Lastly, you are going to connect your POWERCELL output for the cooling fan to the wires on the fan motor.  The other wire on the fan motor should be connected to a good chassis ground.   This link will get you more details on wiring the cooling fan with the POWERCELL output.

The PAC-2800BT gives you the option to control two separate cooling fans.  If you want to use a second cooling fan, you would simply repeat wiring an unused MASTERCELL input to the PAC-2800BT and an OPEN POWERCELL output to your second cooling fan.  In most of our kits, output 8 on the front POWERCELL can be used as an auxiliary output.  You can use this one to power your second cooling fan.  See your specific configuration sheet for more details.

Here is how all of this works.  The PAC-2800BT takes in the temperature data from the temperature sender, the Dakota Digital gauge controller or the ECU via OBDII.  If the temperature it reads goes higher than the value that you programmed in it, it grounds the MASTERCELL input for the cooling fan.  This turns on the cooling fan input.  The MASTERCELL sends a command to the POWERCELL in the front of the car to turn on the output for the cooling fan.  When the temperature drops below the set point that you programmed in the PAC-2800BT, it turns off the MASTERCELL input for the cooling fan.  The MASTERCELL sends a command to the front POWERCELL to turn off the fan.  It is that easy.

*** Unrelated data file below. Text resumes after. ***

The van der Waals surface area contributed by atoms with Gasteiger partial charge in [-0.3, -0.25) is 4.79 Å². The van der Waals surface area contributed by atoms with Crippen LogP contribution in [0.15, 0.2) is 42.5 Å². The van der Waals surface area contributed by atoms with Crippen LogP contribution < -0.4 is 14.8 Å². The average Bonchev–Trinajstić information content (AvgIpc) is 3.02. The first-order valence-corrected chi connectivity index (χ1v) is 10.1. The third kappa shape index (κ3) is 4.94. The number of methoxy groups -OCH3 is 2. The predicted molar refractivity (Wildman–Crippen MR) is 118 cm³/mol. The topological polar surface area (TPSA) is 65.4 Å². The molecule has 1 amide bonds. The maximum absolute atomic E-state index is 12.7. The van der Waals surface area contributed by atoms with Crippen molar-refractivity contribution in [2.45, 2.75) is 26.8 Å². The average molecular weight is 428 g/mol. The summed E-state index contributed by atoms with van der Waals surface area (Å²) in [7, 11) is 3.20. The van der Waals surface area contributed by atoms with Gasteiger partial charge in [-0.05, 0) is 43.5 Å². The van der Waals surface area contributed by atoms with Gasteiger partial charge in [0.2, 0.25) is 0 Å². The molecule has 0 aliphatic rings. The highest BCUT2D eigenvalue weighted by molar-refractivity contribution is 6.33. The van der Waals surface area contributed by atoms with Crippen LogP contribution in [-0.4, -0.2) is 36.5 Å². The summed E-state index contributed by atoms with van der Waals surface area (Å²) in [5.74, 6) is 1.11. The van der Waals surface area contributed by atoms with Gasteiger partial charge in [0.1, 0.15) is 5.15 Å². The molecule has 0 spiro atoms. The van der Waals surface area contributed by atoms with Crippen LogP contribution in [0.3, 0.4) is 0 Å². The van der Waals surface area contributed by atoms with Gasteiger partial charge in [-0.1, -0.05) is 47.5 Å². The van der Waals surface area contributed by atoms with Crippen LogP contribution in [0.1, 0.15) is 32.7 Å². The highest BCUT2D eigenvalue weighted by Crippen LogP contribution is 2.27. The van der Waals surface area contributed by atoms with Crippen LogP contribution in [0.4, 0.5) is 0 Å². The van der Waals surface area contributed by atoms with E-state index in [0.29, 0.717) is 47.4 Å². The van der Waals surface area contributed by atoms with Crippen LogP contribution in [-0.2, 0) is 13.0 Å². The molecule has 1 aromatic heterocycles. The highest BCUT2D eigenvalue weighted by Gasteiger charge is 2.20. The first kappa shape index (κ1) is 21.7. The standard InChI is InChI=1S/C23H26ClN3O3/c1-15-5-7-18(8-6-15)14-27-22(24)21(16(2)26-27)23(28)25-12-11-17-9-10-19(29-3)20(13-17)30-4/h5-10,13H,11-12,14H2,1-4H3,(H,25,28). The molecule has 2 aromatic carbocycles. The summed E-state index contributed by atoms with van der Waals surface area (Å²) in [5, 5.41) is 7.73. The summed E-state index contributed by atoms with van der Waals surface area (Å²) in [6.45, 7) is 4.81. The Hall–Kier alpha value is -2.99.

If you choose the option to use two cooling fans, the PAC-2800BT will manage both fans together to control the engine temperature.

There is a PDF copy of this wiring diagram available on our website.  Click this link to download it.

Give our team a call at (847) 232-1991 if you have any questions about wiring the Dakota Digital PAC-2800BT with our Infinitybox system.  You can also contact our team directly by clicking this link.

Picture of a Spal Cooling used in our 1967 Mustang wired with Infinitybox

Cooling Fan In-Rush Current

We get a lot of questions about cooling fans and whether or not you can drive them directly from a POWERCELL output without a relay.  In this post we’re going to talk about cooling fan in-rush current and show you what this looks like.

Any motor has an in-rush of current that flows through it upon start up.  To keep this simple, the windings of the motor look like a short circuit until they start to turn.  At start up, the current flow through the windings is high but settles down to a steady-state current level when the motor gets to its operating speed.  This peak in-rush current can be 4 to 8 times the steady-state current, depending on the motor.

When you buy a typical cooling fan, the manufacturer will tell you that you need a high-current relay to switch the fan on and off.  Typically these relays are 40 or 70-amps.  You need to use a relay with contacts that are sized to handle the in-rush current that flows to the motor.  With our Infinitybox system, we don’t use relays.  We use MOSFETs designed to control inductive loads like motors.  The point of this blog post is to show you what the in-rush looks like on a typical cooling fan.

We used the cooling fan in our 1979 Jeep CJ7 to get a real-life example of what this in-rush looks like.  The fan has a 16″ diameter and we powered it directly from the Jeep’s battery.

Here’s how we collected the data for this graph.  We used a precision current shunt in series between the battery and the cooling fan.  We used a Keysight DSOX1202G Digital Storage Oscilloscope to measure the voltage drop across the current shunt.  The shunt that we used was calibrated to 100 mV per 1 amp of current.  The battery was fully charged to 12.7 volts and the fan was mounted in the radiator shroud against the radiator.  We used a switch to trigger the fan and captured the waveforms.  This picture shows the current flowing to the cooling fan motor over time.